At a forum last week, the selectmen and Planning Board heard appeals from a citizens group trying to delay the proposal of a 9-megawatt wind power facility in north Orland.
Calling itself Friends of Dodge Hill, the group is collecting signatures and petitioning the town to adopt a moratorium on turbine applications. According to those who spoke last Wednesday, Nov. 19, such a delay would allow the Planning Board to revisit several requirements in Orland’s wind power ordinance before an application arrives from Eolian Renewable Power, a Portsmouth, N.H., wind developer.
About 60 people attended last week’s forum, including several Eolian representatives who didn’t speak.
Eolian hasn’t yet filed an application with the Planning Board. According to its website, the proposed project would be located on leased private land atop Whites Mountain and Dodge Hill, near the borders of Dedham, Bucksport and Ellsworth.
It would consist of three wind turbines expected to generate enough power for 2,700 average Maine homes, the website says. Eolian estimates the project would result in annual property taxes of at least $150,000.
A year ago, Orland residents voted 439-258 in favor of Eolian’s project.
Some of that support showed last Wednesday, when several residents voiced support for wind power and urged town officials against delaying Eolian’s proposal with a moratorium.
Joe Kennedy spoke several times throughout the hour-plus meeting. Mentioning the recently announced closure of the paper mill in neighboring Bucksport, he said Orland should welcome new investment.
“There are pros and cons to [the proposal], but I think we need to be representing Orland’s interests,” Kennedy said. Referring to last year’s vote, he went on, “I’m trying to find out what changed between that vote and today. I’m not seeing it myself.”
But more residents who spoke at last week’s meeting favored the moratorium. Nikki Fox, who’s collecting signatures and asking the town to hold a vote on the matter, presented several of her concerns.
The town adopted a wind energy ordinance in 2011, Fox pointed out. But she questioned if that ordinance is too lax on the potential environmental, public health and safety impacts of turbines on nearby residents.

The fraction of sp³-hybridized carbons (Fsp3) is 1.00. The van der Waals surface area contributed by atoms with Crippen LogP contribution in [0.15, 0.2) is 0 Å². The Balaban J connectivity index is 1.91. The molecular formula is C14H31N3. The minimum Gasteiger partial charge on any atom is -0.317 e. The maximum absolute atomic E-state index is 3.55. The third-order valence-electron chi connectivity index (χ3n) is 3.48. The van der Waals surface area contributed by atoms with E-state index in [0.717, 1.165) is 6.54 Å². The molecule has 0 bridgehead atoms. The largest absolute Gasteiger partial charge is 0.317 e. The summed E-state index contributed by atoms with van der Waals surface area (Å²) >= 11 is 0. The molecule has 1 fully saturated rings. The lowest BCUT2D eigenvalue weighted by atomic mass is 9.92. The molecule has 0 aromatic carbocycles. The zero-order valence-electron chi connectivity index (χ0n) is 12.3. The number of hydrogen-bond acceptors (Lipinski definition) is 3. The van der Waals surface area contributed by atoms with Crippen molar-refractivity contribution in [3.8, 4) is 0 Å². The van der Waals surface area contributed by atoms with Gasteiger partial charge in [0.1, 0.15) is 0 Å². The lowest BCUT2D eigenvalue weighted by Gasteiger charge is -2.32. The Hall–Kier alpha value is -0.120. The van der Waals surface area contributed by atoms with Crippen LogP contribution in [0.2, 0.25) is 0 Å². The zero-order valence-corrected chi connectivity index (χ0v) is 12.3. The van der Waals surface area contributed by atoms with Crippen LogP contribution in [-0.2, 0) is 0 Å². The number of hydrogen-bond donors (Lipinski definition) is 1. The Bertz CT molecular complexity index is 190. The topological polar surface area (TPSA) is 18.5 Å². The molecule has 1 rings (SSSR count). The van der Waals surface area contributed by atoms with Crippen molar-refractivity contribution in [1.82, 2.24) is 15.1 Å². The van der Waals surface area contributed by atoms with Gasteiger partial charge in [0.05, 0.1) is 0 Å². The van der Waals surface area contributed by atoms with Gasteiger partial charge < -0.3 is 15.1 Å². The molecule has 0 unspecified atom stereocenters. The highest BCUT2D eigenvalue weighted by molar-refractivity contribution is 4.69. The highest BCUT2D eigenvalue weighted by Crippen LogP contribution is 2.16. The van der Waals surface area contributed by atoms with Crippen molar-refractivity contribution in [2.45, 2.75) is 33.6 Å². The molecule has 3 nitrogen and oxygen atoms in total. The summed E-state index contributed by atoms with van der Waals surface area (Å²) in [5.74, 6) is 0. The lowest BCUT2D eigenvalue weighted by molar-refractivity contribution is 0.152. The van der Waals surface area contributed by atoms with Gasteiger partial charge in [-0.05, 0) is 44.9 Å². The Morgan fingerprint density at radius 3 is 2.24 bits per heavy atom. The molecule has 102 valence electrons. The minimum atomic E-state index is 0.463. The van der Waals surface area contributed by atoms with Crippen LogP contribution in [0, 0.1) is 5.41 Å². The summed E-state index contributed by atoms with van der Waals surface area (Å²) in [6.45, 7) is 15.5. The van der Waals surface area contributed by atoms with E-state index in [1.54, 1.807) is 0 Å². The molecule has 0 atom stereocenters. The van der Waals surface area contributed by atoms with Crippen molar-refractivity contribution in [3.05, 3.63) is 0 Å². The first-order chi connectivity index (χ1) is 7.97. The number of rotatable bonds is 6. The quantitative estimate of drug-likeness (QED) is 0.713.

Fox specifically criticized the current requirement that turbines be set back a half-mile from homes, suggesting one mile would be better. She also recommended that a height restriction be established; none currently exists.
Fox raised several other issues, including the fact that Orland hasn’t updated its comprehensive plan in 16 years, despite the state’s suggestion that towns revise their plans every 7 to 10 years. She also questioned Eolian’s property tax estimates, saying that some turbines around the state have resulted in as low as $3,000 in property tax for their respective municipalities.
“There is much more research needed on a project of this size that affects so many families,” Fox said.
The Friends of Dodge Hill also collected over 100 signatures for a similar petition last spring, but the selectmen did not act on it.
Last week, town officials spent most of the meeting listening to both sides argue their cases.
At one point, Planning Board Chairman Jack MacBrayne explained that a separate public hearing would be held after Eolian formally submitted a proposal.
Dennis Johnson, a fellow board member, echoed Fox’s suggestion that the selectmen revisit the town’s comprehensive plan.
In an interview after the meeting, Eolian Chief Executive Officer Jack Kenworthy said support for the Orland project still seemed strong after last year’s vote of approval.
He said the company may submit a formal project proposal to the planning board and Maine Department of Environmental Protection as early as January, but added their timing would depend on the level of support for a moratorium.
As a company, Kenworthy said Eolian has been trying to develop several small-scale wind farms around the Northeast.
So far, the group hasn’t broken ground on a project. It used to include Dedham in its plans for Hancock County, but that town recently tightened up its own wind power regulations. In Waldo County, Frankfort residents have also resisted a $30-million, six-turbine facility proposed by Eolian.
Although the wind power industry has grown considerably in the United States, it still makes up just 1.6 percent of energy consumed nationwide, according to the Institute for Energy Research.
The American Wind Energy Association ranks Maine 26th for the number of utility-scale turbines that have been installed in the state.
In Hancock County, Maine’s largest developer, First Wind, has developed one wind farm in Township 16, near Eastbrook, and made plans for several more.
|Wind Watch relies entirely
on User Funding